How to Make 5x5 Better

The 5x5 system actually shares many similarities with how I train athletes. I have them hit the whole body three days a week with 3-4 lifts per workout. I use different sets/reps schemes, but the principles are similar.

One other difference is that I focus on different types of contractions. On one day we emphasize the eccentric or negative (slow eccentrics for example) and on another we emphasize the isometric component (including pauses during the movement). The other session consists of regular lifting.

You could easily use that approach with the 5x5 system. You'd use a slow eccentric on the moderate days and use pauses during lifts on light days. This allows you to get a stronger training effect, even with the lighter loads.

That's because the motor pattern is different during an eccentric and isometric action. For example, in an eccentric action you preferentially recruit the fast-twitch fibers. On top of that, the main way of increasing strength during the eccentric is by increasing firing rate. So, with slow eccentrics, as you're getting fatigued, the firing rate will increase even if the load doesn't exceed 85% of what you can lift at that moment.

Furthermore, emphasizing the eccentric can thicken the tendons and the part of the muscle fibers closer to the tendon. This will make the body feel "more secure" about lifting heavy weights.

Lastly, a slow eccentric works well in developing technique, and the better your technique, the more you'll be able to apply your strength.

Below is an example of one of the bobsled athletes I work with doing slow eccentrics (8 seconds down) with 200kg (440 pounds):

And next is a video of a pro beach volleyball player doing a set of 6 reps with 225 pounds and a 5-6 second eccentric:

As far as isometric pauses, they allow you to improve technique and "rigidity/stability." In an isometric action, you have a much greater activation of the synergists and antagonist muscles than you do in an eccentric or concentric action. This will develop the capacity to be stable and solid under load. You'll also force your muscles to work together to perform optimally.

Here's another client doing three 2-second pauses during a squat (sometimes we use one longer, 5-second pause at the mid-range):

5x5: Improved!

Here's what it would look like:

Day 1 – Heavy

  • Load: 80-85% of 1RM
  • Sets: 5
  • Reps per set: 5
  • Tempo: Normal (2 seconds down, 1 second up)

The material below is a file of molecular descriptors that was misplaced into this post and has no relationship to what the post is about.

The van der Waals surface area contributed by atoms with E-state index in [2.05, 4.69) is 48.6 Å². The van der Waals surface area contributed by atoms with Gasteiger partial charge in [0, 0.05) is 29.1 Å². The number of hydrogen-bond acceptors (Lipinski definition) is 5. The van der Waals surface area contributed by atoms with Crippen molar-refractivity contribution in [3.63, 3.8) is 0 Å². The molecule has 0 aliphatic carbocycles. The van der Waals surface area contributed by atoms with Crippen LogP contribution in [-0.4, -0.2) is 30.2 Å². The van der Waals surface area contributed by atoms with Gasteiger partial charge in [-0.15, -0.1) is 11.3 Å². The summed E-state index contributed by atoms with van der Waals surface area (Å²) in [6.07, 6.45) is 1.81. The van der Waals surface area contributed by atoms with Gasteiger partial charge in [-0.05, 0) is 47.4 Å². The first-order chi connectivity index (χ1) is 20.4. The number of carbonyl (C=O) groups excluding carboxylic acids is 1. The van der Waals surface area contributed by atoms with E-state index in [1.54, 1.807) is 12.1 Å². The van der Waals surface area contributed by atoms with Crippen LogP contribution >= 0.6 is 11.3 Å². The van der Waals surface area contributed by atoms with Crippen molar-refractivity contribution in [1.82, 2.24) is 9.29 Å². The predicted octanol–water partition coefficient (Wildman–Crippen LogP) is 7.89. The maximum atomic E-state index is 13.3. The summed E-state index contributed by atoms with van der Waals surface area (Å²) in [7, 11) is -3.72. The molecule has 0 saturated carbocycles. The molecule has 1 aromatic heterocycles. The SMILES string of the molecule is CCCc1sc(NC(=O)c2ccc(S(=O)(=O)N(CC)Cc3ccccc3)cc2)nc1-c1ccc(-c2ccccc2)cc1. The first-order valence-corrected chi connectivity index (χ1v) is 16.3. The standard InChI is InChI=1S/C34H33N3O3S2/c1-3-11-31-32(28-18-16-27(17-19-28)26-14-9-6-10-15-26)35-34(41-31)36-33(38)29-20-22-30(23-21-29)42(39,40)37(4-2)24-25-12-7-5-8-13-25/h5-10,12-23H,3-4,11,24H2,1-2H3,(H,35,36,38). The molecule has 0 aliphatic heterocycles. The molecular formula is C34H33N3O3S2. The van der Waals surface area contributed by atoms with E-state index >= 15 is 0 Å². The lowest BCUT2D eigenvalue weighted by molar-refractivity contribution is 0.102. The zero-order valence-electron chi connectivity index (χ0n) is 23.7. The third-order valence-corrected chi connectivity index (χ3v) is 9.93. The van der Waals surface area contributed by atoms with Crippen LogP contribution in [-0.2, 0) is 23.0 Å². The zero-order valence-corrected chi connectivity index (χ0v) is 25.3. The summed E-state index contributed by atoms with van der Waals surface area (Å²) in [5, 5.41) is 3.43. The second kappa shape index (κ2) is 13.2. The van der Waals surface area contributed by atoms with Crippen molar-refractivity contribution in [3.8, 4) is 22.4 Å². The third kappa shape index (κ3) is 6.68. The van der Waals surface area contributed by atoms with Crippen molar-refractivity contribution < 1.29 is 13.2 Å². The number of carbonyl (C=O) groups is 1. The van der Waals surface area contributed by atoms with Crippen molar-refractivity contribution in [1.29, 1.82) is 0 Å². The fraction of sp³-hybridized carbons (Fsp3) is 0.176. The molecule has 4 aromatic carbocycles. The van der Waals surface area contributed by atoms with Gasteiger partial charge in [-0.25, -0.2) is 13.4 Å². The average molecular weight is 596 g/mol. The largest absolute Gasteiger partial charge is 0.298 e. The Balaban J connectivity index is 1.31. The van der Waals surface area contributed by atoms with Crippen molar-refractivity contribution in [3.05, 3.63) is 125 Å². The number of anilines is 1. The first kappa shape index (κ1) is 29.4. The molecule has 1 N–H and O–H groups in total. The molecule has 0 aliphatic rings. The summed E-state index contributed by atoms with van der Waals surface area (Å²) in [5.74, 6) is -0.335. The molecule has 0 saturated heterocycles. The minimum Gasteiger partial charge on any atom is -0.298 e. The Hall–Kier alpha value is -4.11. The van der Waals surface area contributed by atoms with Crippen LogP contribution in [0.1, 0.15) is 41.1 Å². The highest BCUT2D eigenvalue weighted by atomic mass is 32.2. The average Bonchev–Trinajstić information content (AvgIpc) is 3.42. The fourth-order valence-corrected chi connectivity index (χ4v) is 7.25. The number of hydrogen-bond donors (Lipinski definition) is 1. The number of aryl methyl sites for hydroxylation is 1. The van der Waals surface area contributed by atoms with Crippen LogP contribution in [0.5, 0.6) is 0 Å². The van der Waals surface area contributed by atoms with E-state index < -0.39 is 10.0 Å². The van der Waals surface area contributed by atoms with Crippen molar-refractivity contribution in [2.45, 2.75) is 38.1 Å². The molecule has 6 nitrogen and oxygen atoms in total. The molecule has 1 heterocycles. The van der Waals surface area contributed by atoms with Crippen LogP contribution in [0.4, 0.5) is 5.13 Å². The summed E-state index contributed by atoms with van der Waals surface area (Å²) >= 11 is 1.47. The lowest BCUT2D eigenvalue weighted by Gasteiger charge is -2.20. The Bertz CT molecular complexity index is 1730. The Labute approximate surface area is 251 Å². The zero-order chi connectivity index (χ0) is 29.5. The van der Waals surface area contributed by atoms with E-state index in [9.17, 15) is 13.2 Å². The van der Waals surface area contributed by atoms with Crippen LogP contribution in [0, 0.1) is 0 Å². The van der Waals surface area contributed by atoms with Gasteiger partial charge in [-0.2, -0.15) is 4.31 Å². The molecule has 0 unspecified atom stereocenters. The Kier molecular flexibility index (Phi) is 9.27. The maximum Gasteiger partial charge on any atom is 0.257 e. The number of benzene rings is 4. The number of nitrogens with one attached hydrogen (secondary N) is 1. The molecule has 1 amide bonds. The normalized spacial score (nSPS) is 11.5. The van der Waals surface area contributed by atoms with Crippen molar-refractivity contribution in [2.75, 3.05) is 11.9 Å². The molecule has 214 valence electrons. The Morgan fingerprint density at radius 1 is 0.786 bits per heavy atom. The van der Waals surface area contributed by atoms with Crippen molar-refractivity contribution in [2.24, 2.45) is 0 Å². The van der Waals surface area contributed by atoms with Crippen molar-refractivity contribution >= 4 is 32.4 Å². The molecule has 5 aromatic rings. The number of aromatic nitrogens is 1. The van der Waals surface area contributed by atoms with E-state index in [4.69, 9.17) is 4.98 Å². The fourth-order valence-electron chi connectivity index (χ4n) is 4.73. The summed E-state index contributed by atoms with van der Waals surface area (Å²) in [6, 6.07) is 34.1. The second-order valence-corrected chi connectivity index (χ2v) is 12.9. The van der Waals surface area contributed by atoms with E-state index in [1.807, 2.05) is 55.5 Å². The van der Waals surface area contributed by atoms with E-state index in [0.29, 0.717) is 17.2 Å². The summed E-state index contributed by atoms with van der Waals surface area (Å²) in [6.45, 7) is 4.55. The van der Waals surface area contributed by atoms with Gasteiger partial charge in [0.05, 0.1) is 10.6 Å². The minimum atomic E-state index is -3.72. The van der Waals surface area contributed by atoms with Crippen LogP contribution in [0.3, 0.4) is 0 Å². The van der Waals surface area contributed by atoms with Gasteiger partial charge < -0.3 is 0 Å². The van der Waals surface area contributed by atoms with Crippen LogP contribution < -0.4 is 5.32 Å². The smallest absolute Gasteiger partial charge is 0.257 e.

• Rest: 3-4 minutes

Day 2 – Light

  • Load: 65-70% of 1RM
  • Sets: 5
  • Reps per set: 5
  • Tempo: Either two 3-second pauses during the eccentric or one 5-second pause at mid-range
  • Rest: 3-4 minutes

Day 2 – Medium

  • Load: 70-75% of 1RM
  • Sets: 5
  • Reps per set: 5
  • Tempo: 5 second eccentric
  • Rest: 3-4 minutes

You could successfully use this for 6 weeks, but if your goal is to develop maximal strength, you'd need to approach it differently. Do a 3-4 week phase that includes lifting in the 90% zone. A week of this approach would look like this:

Day 1 – Heavy

  • Load: 85-95% of 1RM
  • Sets: 5
  • Reps per set: 1 x 5, 1 x 4, 1 x 3, 1 x 2, 1x 1
  • Tempo: Normal (2 seconds down, 1 second up)
  • Rest: 3-4 minutes

Day 2 – Light

  • Load: 65-70% of 1RM
  • Sets: 5
  • Reps per set: 5
  • Tempo: Either two 3-second pauses during the eccentric or one 5-second pause at mid-range
  • Rest: 3-4 minutes

Day 3 – Medium

  • Load: 70-75% of 1RM
  • Sets: 5
  • Reps per set: 5
  • Tempo: 5 seconds eccentric (5010)
  • Rest: 3-4 minutes

Final Verdict

The 5x5 loading scheme has stood the test of time, which means it works as advertised. However, that doesn't mean it's perfect and can't be improved upon.

Look at any program objectively. Being attracted by the hype and aura of a program can be a good thing as it will get you excited. That will help you train harder. However, it will also prevent you from understanding why something works (or doesn't) and how it can be made even better.

Related:  5 Best Loading Schemes for Size & Strength

Related:  The Best Rep Scheme for Greater Gains